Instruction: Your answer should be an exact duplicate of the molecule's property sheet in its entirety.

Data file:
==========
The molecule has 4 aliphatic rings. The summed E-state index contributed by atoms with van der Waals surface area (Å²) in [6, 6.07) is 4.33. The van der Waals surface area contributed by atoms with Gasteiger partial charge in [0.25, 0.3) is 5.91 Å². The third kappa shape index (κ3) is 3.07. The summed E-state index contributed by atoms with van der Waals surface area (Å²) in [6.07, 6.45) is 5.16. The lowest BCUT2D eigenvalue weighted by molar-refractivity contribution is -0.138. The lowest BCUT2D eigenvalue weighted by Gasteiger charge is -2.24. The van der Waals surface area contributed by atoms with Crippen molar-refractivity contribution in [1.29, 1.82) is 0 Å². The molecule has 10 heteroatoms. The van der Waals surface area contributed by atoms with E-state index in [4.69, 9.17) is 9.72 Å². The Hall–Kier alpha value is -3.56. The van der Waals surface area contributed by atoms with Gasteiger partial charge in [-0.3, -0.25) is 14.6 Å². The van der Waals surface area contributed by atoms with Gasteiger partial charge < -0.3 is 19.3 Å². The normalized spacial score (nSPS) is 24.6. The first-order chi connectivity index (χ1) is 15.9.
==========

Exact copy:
The molecule has 4 aliphatic rings. The summed E-state index contributed by atoms with van der Waals surface area (Å²) in [6, 6.07) is 4.33. The van der Waals surface area contributed by atoms with Gasteiger partial charge in [0.25, 0.3) is 5.91 Å². The third kappa shape index (κ3) is 3.07. The summed E-state index contributed by atoms with van der Waals surface area (Å²) in [6.07, 6.45) is 5.16. The lowest BCUT2D eigenvalue weighted by molar-refractivity contribution is -0.138. The lowest BCUT2D eigenvalue weighted by Gasteiger charge is -2.24. The van der Waals surface area contributed by atoms with Crippen molar-refractivity contribution in [1.29, 1.82) is 0 Å². The molecule has 10 heteroatoms. The van der Waals surface area contributed by atoms with E-state index in [4.69, 9.17) is 9.72 Å². The Hall–Kier alpha value is -3.56. The van der Waals surface area contributed by atoms with Gasteiger partial charge in [-0.3, -0.25) is 14.6 Å². The van der Waals surface area contributed by atoms with Gasteiger partial charge < -0.3 is 19.3 Å². The normalized spacial score (nSPS) is 24.6. The first-order chi connectivity index (χ1) is 15.9.